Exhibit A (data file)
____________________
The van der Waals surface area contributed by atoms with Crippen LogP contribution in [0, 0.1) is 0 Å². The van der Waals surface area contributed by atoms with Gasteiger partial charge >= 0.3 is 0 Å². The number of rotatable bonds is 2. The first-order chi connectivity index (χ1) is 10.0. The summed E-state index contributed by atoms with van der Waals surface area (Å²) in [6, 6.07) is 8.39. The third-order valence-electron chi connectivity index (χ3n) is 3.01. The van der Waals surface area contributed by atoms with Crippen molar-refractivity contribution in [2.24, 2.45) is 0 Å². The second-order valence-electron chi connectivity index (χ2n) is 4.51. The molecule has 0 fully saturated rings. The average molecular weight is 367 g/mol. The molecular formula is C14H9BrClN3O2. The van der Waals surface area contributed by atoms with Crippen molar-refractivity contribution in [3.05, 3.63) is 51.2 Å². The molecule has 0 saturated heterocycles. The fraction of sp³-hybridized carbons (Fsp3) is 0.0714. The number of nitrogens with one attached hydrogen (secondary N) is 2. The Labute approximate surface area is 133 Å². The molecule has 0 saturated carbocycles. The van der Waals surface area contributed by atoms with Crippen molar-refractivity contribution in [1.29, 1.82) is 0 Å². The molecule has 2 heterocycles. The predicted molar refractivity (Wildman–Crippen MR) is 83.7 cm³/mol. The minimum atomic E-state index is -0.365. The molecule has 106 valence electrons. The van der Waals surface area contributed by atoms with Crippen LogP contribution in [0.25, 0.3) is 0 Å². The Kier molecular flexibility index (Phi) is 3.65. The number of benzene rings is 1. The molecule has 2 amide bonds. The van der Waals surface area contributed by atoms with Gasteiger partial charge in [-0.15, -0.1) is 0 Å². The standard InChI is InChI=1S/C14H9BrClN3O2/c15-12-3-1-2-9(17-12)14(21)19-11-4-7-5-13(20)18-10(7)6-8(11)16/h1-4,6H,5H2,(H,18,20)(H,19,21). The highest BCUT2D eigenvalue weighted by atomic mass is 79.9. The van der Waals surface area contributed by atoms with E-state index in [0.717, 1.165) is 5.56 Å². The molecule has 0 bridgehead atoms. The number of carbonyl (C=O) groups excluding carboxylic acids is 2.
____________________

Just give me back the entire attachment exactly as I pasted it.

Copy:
The van der Waals surface area contributed by atoms with Crippen LogP contribution in [0, 0.1) is 0 Å². The van der Waals surface area contributed by atoms with Gasteiger partial charge >= 0.3 is 0 Å². The number of rotatable bonds is 2. The first-order chi connectivity index (χ1) is 10.0. The summed E-state index contributed by atoms with van der Waals surface area (Å²) in [6, 6.07) is 8.39. The third-order valence-electron chi connectivity index (χ3n) is 3.01. The van der Waals surface area contributed by atoms with Crippen molar-refractivity contribution in [2.24, 2.45) is 0 Å². The second-order valence-electron chi connectivity index (χ2n) is 4.51. The molecule has 0 fully saturated rings. The average molecular weight is 367 g/mol. The molecular formula is C14H9BrClN3O2. The van der Waals surface area contributed by atoms with Crippen molar-refractivity contribution in [3.05, 3.63) is 51.2 Å². The molecule has 0 saturated heterocycles. The fraction of sp³-hybridized carbons (Fsp3) is 0.0714. The number of nitrogens with one attached hydrogen (secondary N) is 2. The Labute approximate surface area is 133 Å². The molecule has 0 saturated carbocycles. The van der Waals surface area contributed by atoms with Crippen molar-refractivity contribution in [1.29, 1.82) is 0 Å². The molecule has 2 heterocycles. The predicted molar refractivity (Wildman–Crippen MR) is 83.7 cm³/mol. The minimum atomic E-state index is -0.365. The molecule has 106 valence electrons. The van der Waals surface area contributed by atoms with Crippen LogP contribution in [0.25, 0.3) is 0 Å². The Kier molecular flexibility index (Phi) is 3.65. The number of benzene rings is 1. The molecule has 2 amide bonds. The van der Waals surface area contributed by atoms with Gasteiger partial charge in [-0.15, -0.1) is 0 Å². The standard InChI is InChI=1S/C14H9BrClN3O2/c15-12-3-1-2-9(17-12)14(21)19-11-4-7-5-13(20)18-10(7)6-8(11)16/h1-4,6H,5H2,(H,18,20)(H,19,21). The highest BCUT2D eigenvalue weighted by atomic mass is 79.9. The van der Waals surface area contributed by atoms with E-state index in [0.717, 1.165) is 5.56 Å². The molecule has 0 bridgehead atoms. The number of carbonyl (C=O) groups excluding carboxylic acids is 2.